There is something about the ballet that is forever timeless. No matter how many times you have gone, no matter what age you are, the beauty of the technique will forever hit home. Such was the case for Los Angeles Ballet’s rendition of The Sleeping Beauty at UCLA Royce Hall last Friday night. Artistic Directors Thordal Christensen and Colleen Neary began Los Angeles Ballet with the company’s debut in 2006, after realizing the need for a resident professional ballet company for the city. Now in the company’s 2021/2022 season, it feels like the future is extremely bright for Los Angeles Ballet. With this being my very first introduction to the company’s technique and production, I was eager to see this timeless ballet re explored from a modern day perspective; after all The Sleeping Beauty did originate from “La Belle au bois dormant” story, or “The Sleeping Beauty in the wood” in the 1800’s. As soon as the lights went down, and the audience hushed, and we heard the beautiful music by Peter Ilyich Tchaikovsky, I felt the butterflies in my stomach begin to excite.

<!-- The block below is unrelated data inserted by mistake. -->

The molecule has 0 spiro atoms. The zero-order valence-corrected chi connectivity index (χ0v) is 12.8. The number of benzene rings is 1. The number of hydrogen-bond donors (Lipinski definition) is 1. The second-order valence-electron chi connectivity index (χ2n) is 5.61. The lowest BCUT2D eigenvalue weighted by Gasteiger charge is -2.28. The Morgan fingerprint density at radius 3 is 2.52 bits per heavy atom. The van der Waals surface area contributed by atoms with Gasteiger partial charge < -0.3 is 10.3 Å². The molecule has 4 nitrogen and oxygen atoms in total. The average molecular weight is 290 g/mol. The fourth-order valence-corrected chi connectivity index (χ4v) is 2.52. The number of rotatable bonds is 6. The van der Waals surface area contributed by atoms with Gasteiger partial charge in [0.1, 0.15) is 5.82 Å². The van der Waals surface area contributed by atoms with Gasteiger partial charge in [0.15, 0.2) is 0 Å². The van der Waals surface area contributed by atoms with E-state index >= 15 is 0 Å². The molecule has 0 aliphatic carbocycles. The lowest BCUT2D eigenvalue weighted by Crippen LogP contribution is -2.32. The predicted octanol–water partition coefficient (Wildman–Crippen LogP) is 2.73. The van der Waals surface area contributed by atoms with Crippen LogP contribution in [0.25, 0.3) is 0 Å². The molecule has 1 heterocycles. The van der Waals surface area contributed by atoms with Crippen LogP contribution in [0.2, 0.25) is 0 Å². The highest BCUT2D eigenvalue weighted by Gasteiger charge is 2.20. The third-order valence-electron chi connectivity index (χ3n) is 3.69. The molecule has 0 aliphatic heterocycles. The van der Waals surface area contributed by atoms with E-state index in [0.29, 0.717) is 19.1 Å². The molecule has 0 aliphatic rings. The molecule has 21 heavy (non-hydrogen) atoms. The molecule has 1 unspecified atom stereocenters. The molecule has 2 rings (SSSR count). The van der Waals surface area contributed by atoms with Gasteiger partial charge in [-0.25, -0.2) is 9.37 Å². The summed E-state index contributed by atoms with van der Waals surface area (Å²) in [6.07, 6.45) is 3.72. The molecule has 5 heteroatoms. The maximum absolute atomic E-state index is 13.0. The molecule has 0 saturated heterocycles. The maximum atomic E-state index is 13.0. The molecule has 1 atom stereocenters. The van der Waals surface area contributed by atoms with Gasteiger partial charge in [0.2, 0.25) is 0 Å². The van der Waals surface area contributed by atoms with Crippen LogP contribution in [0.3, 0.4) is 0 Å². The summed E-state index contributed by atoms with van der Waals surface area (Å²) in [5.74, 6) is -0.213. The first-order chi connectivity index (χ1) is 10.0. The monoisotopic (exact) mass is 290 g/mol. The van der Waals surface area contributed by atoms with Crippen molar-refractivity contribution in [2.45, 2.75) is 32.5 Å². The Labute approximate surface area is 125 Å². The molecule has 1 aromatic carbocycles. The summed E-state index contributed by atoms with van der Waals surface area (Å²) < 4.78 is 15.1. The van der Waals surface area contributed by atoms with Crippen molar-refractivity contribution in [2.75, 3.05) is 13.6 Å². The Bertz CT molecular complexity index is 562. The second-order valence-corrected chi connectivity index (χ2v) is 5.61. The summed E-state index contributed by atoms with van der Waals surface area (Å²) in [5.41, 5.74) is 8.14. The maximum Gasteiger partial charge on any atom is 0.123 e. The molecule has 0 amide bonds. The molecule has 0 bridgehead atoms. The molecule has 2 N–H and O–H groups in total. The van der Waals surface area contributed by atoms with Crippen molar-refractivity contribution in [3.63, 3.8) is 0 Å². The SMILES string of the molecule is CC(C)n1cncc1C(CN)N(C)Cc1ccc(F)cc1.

Immediately we were greeted by an elaborate court set by David Walker with bright and inviting lighting design by Ben Pilat. Large, staged pillars, floor to “ceiling” windows, stairs and large thrones on stage left, and it was made for a king and queen. The set design was everything you would expect from characters King Florestan XXIV, performed by Fabrice Calmels, and his Queen, performed by Bianca Bulle, to have in their far away kingdom. As guests enter, including Princess Aurora’s nurse, performed by Emma Destasio, we see couples greet the baby princess at court, and shower her with gifts and well wishes. One by one we see each of the six fairies enter the space with specific personalities, jeweled tutus, and flighty choreography to represent their strength and power. The Crystal Fountain Fairy, performed by Hannah Keene, gave the gift of purity. The Enchanted Garden Fairy, performed by Brittany Raud, gave the gift of joy. The Woodland Glade Fairy, performed by Laura Chachich gave the gift of generosity. The Songbird Fairy, performed by Cassidy Cocke gave the gift of eloquence. The Golden Vine Fairy, performed by Shelby Whallon, gave the gift of temperament, and then enters the anticipated Lilac Fairy, performed by soloist Jasmine Perry, who gave the gift of wisdom. I must admit that Perry’s performance in particular was slightly more underwhelming than I had hoped. On one hand, being the fairy of wisdom comes with an aura of insightfulness, calm, and discernment, but on the other hand…she is a fairy and with the fairy terminology I had hoped that Perry would have more flight and flitty movement. However, Perry portrayed the Lilac Fairy with tranquility, and a quietness I felt almost forgettable or absent. With the Lilac Fairy having the largest role, and more stage time than the others, I wanted to engage with the character and feel excited each and every time she stepped forward…but I was left feeling like I never fully grasped who exactly the Lilac Fairy was. I was missing the exuberant personality of the Lilac Fairy as one of the main storytellers of The Sleeping Beauty. Despite this personal disappointment, Perry’s technique during quite difficult variations was flawless. She was so on pointe, that I almost thought for a split second that a live orchestration was below the stage watching only her for cues in their music.